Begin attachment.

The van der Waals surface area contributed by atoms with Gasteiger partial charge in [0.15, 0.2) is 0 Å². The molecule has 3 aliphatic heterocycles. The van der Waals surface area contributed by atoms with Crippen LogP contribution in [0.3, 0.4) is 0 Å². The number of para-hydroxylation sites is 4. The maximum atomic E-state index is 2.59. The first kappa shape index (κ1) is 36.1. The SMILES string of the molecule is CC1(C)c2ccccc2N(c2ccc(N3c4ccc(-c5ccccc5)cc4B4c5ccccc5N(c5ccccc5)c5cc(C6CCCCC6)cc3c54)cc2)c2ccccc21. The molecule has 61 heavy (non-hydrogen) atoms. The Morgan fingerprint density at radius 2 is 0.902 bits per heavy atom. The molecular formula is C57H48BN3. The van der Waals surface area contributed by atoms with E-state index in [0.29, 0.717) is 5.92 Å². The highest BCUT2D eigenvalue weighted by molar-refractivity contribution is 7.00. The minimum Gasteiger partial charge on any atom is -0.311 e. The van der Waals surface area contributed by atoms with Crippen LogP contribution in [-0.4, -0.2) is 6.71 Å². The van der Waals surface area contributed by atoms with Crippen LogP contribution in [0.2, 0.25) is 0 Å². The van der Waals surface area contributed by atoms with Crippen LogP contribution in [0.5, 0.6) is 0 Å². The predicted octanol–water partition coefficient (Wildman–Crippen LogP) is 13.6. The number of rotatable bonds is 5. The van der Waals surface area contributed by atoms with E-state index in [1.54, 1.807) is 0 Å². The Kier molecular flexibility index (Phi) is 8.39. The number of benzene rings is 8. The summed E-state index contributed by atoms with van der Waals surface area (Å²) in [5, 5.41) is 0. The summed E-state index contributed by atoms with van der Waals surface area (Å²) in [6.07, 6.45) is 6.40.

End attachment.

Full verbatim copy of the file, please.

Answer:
The van der Waals surface area contributed by atoms with Gasteiger partial charge in [0.15, 0.2) is 0 Å². The molecule has 3 aliphatic heterocycles. The van der Waals surface area contributed by atoms with Crippen LogP contribution in [0.3, 0.4) is 0 Å². The number of para-hydroxylation sites is 4. The maximum atomic E-state index is 2.59. The first kappa shape index (κ1) is 36.1. The SMILES string of the molecule is CC1(C)c2ccccc2N(c2ccc(N3c4ccc(-c5ccccc5)cc4B4c5ccccc5N(c5ccccc5)c5cc(C6CCCCC6)cc3c54)cc2)c2ccccc21. The molecule has 61 heavy (non-hydrogen) atoms. The Morgan fingerprint density at radius 2 is 0.902 bits per heavy atom. The molecular formula is C57H48BN3. The van der Waals surface area contributed by atoms with E-state index in [0.29, 0.717) is 5.92 Å². The highest BCUT2D eigenvalue weighted by molar-refractivity contribution is 7.00. The minimum Gasteiger partial charge on any atom is -0.311 e. The van der Waals surface area contributed by atoms with Crippen LogP contribution in [-0.4, -0.2) is 6.71 Å². The van der Waals surface area contributed by atoms with Crippen LogP contribution in [0.2, 0.25) is 0 Å². The van der Waals surface area contributed by atoms with Crippen LogP contribution in [0.5, 0.6) is 0 Å². The predicted octanol–water partition coefficient (Wildman–Crippen LogP) is 13.6. The number of rotatable bonds is 5. The van der Waals surface area contributed by atoms with E-state index in [1.54, 1.807) is 0 Å². The Kier molecular flexibility index (Phi) is 8.39. The number of benzene rings is 8. The summed E-state index contributed by atoms with van der Waals surface area (Å²) in [5, 5.41) is 0. The summed E-state index contributed by atoms with van der Waals surface area (Å²) in [6.07, 6.45) is 6.40.